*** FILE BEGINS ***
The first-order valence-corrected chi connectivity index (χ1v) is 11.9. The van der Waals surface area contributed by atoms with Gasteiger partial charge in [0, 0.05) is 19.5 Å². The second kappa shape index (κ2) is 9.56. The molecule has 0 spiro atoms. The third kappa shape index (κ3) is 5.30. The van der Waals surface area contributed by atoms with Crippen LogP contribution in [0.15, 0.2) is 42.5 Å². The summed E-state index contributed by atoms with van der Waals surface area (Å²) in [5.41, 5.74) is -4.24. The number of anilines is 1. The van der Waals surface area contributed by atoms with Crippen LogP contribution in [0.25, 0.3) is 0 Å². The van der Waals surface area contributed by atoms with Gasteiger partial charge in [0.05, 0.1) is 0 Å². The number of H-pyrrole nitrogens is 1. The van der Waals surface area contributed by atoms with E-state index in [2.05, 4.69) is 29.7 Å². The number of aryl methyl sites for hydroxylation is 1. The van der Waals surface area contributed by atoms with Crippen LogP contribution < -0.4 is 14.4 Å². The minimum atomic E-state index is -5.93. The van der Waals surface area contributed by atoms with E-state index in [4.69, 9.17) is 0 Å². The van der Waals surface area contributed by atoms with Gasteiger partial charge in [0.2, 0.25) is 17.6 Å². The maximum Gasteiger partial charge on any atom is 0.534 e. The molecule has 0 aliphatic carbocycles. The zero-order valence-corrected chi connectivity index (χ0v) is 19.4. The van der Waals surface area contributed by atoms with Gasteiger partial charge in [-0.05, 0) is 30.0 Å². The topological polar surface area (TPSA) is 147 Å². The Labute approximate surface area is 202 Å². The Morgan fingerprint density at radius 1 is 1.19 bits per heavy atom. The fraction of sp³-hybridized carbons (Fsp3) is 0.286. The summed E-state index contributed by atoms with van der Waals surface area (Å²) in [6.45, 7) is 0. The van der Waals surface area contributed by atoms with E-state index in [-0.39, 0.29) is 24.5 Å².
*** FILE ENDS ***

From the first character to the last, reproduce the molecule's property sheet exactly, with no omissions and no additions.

The first-order valence-corrected chi connectivity index (χ1v) is 11.9. The van der Waals surface area contributed by atoms with Gasteiger partial charge in [0, 0.05) is 19.5 Å². The second kappa shape index (κ2) is 9.56. The molecule has 0 spiro atoms. The third kappa shape index (κ3) is 5.30. The van der Waals surface area contributed by atoms with Crippen LogP contribution in [0.15, 0.2) is 42.5 Å². The summed E-state index contributed by atoms with van der Waals surface area (Å²) in [5.41, 5.74) is -4.24. The number of anilines is 1. The van der Waals surface area contributed by atoms with Crippen LogP contribution in [0.25, 0.3) is 0 Å². The van der Waals surface area contributed by atoms with Gasteiger partial charge in [0.05, 0.1) is 0 Å². The number of H-pyrrole nitrogens is 1. The van der Waals surface area contributed by atoms with E-state index in [2.05, 4.69) is 29.7 Å². The number of aryl methyl sites for hydroxylation is 1. The van der Waals surface area contributed by atoms with Crippen LogP contribution < -0.4 is 14.4 Å². The minimum atomic E-state index is -5.93. The van der Waals surface area contributed by atoms with E-state index in [4.69, 9.17) is 0 Å². The van der Waals surface area contributed by atoms with Gasteiger partial charge in [0.2, 0.25) is 17.6 Å². The maximum Gasteiger partial charge on any atom is 0.534 e. The molecule has 0 aliphatic carbocycles. The zero-order valence-corrected chi connectivity index (χ0v) is 19.4. The van der Waals surface area contributed by atoms with Gasteiger partial charge in [-0.05, 0) is 30.0 Å². The topological polar surface area (TPSA) is 147 Å². The Labute approximate surface area is 202 Å². The Morgan fingerprint density at radius 1 is 1.19 bits per heavy atom. The fraction of sp³-hybridized carbons (Fsp3) is 0.286. The summed E-state index contributed by atoms with van der Waals surface area (Å²) in [6.45, 7) is 0. The van der Waals surface area contributed by atoms with E-state index in [-0.39, 0.29) is 24.5 Å².